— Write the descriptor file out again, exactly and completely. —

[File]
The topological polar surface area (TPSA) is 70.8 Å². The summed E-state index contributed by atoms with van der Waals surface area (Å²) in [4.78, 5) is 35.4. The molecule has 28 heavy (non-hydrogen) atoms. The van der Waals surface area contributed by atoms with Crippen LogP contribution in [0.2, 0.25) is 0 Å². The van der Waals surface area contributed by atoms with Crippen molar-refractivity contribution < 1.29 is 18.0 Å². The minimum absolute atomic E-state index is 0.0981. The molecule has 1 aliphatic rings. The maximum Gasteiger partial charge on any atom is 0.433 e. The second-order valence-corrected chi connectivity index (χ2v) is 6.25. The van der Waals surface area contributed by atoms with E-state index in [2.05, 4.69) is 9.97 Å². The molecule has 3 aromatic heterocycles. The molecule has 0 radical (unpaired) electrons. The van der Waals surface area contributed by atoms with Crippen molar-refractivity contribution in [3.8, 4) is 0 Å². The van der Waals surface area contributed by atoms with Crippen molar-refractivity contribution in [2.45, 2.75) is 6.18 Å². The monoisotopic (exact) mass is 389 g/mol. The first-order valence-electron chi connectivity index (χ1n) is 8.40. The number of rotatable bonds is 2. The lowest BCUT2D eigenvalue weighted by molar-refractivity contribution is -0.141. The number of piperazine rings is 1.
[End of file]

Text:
The topological polar surface area (TPSA) is 70.8 Å². The summed E-state index contributed by atoms with van der Waals surface area (Å²) in [4.78, 5) is 35.4. The molecule has 28 heavy (non-hydrogen) atoms. The van der Waals surface area contributed by atoms with Crippen LogP contribution in [0.2, 0.25) is 0 Å². The van der Waals surface area contributed by atoms with Crippen molar-refractivity contribution < 1.29 is 18.0 Å². The minimum absolute atomic E-state index is 0.0981. The molecule has 1 aliphatic rings. The maximum Gasteiger partial charge on any atom is 0.433 e. The second-order valence-corrected chi connectivity index (χ2v) is 6.25. The van der Waals surface area contributed by atoms with E-state index in [2.05, 4.69) is 9.97 Å². The molecule has 3 aromatic heterocycles. The molecule has 0 radical (unpaired) electrons. The van der Waals surface area contributed by atoms with Crippen molar-refractivity contribution in [3.8, 4) is 0 Å². The van der Waals surface area contributed by atoms with Crippen molar-refractivity contribution in [2.45, 2.75) is 6.18 Å². The monoisotopic (exact) mass is 389 g/mol. The first-order valence-electron chi connectivity index (χ1n) is 8.40. The number of rotatable bonds is 2. The lowest BCUT2D eigenvalue weighted by molar-refractivity contribution is -0.141. The number of piperazine rings is 1.